Cover image for Voices in the night : the prison poems of Dietrich Bonhoeffer
Voices in the night : the prison poems of Dietrich Bonhoeffer
Bonhoeffer, Dietrich, 1906-1945.
Uniform Title:
Nächtliche Stimmen. English
First American edition.
Publication Information:
Grand Rapids, Mich. : Zondervan, 1999.
Physical Description:
128 pages ; 19 cm
General Note:
"This book was originally published in the UK as The prison poems of Dietrich Bonhoeffer in 1998 by Eagle Pub."--T.p. verso.
Format :


Call Number
Material Type
Home Location
Item Holds
PT2603.O62 N3313 1999 Adult Non-Fiction Non-Fiction Area
PT2603.O62 N3313 1999 Adult Non-Fiction Central Closed Stacks

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In the face of the horrors of the Nazi regime, the spirit of Deitrich Bonhoeffer burned its brightest. From his cell in Flossenburg Prison, where he awaited execution for conspiring to assassinate Adolf Hitler, this beloved pastor, theologian, writer, and voice of Christian conscience wrote ten powerful poems, charged with the white-hot emotions and disarming candor of a man who lived and ultimately died by the truth. Voices in the Night is an all-new translation of Bonhoeffer's prison poems. Here are the reflections of one of Christianity's most influential and convicting modern writers, complete with biographical information and a clear, illuminating commentary on each poem. These magnificent writings, written for friends, and for his fiancée Maria von Wedemeyer, reveal Bonhoeffer at his most intimate. Filled with contrasting images -- with forlorn grays and stark black-and-whites set against life's most vivid colors -- Voices in the Night ranges, psalm-like, over the broad spectrum of human experience.

Author Notes

Born in 1906 in Breslau, Germany, now part of Poland, Dietrich Bonhoeffer became a radical theologian. He was raised in a home where the intellect was honored. His father was a physician and professor of psychiatry at the University of Berlin. Such scholars as the church historian Adolph von Harnack, the theologian and sociohistorian Ernst Troeltsch, and Max Weber, a founder of modern sociology, were frequent guests of the Bonhoeffers.

A precocious student who evidenced a degree of independence of thought that was at odds with the reverence in which his fellow students held their professors, Bonhoeffer decided early on the church and theology as his life's work. He was a product of liberal studies that were greatly influenced by Karl Barth.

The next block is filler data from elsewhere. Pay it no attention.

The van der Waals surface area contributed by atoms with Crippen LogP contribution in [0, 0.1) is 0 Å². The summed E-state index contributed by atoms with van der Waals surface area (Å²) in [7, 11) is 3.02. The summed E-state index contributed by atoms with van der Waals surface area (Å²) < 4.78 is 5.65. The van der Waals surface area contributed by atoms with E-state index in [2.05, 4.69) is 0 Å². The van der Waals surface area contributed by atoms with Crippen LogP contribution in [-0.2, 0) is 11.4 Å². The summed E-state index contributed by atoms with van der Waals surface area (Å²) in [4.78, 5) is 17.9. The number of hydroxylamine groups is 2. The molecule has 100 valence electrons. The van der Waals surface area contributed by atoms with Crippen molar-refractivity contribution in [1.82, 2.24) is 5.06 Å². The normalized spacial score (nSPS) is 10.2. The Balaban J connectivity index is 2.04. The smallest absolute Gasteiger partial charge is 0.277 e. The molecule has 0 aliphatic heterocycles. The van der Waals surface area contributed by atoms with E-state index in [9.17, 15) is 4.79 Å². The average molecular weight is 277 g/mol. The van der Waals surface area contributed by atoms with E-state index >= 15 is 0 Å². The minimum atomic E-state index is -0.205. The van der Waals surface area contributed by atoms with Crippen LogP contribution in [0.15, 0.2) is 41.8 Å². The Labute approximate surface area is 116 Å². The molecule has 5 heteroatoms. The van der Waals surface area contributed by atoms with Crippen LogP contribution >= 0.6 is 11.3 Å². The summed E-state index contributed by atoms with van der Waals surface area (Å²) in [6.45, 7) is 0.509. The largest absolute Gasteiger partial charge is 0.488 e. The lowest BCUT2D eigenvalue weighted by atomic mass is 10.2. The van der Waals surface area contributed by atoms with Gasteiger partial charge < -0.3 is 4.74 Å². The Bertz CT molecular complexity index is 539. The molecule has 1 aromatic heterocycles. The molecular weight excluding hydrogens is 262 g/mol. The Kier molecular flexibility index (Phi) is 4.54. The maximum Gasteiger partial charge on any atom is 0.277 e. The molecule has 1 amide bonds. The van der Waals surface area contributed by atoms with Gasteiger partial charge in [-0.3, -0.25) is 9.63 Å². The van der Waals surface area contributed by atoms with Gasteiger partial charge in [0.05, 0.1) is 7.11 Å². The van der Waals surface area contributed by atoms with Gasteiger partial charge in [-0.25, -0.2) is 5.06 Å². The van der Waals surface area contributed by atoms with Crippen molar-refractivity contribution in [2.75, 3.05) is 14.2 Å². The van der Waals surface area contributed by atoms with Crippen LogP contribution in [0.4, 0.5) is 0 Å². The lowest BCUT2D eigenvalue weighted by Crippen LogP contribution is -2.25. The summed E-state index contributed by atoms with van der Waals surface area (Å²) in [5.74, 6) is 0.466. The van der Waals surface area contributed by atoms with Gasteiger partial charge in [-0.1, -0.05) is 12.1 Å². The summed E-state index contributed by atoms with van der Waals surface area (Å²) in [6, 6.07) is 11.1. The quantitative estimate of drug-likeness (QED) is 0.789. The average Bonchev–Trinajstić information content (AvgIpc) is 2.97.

Bonhoeffer's doctoral dissertation, Sanctorum Communio: A Dogmatic Investigation of the Sociology of the Church, was published in 1930, at the time he was teaching theology at the University of Berlin. A year's study in the United States followed and leadership of the World Alliance of Churches, where his flair for languages and his genial disposition won him many friends. His American and British friends tried unsuccessfully to dissuade him from returning to Germany after the rise of Hitler in 1932. But Bonhoeffer returned, and joining the so-called Confessing Church of those who resisted Germanizing the church, he conducted an illegal seminary in Finkenwalde. Out of this experience came his Life Together; out of his struggles to encourage Christians to resist the Nazis came The Cost of Discipleship, his study of the Sermon on the Mount.

Although Bonhoeffer escaped military duty by joining the intelligence service, he was eventually arrested and imprisoned by the Gestapo and was linked to the attempt on Hitler's life. His Letters and Papers from Prison (translated in 1953), was his testimony of faith; the writing gave the American death of God movement the term religionless Christianity.

Bonhoeffer was killed in 1945 while he was in prison in Flossenburg.

(Bowker Author Biography)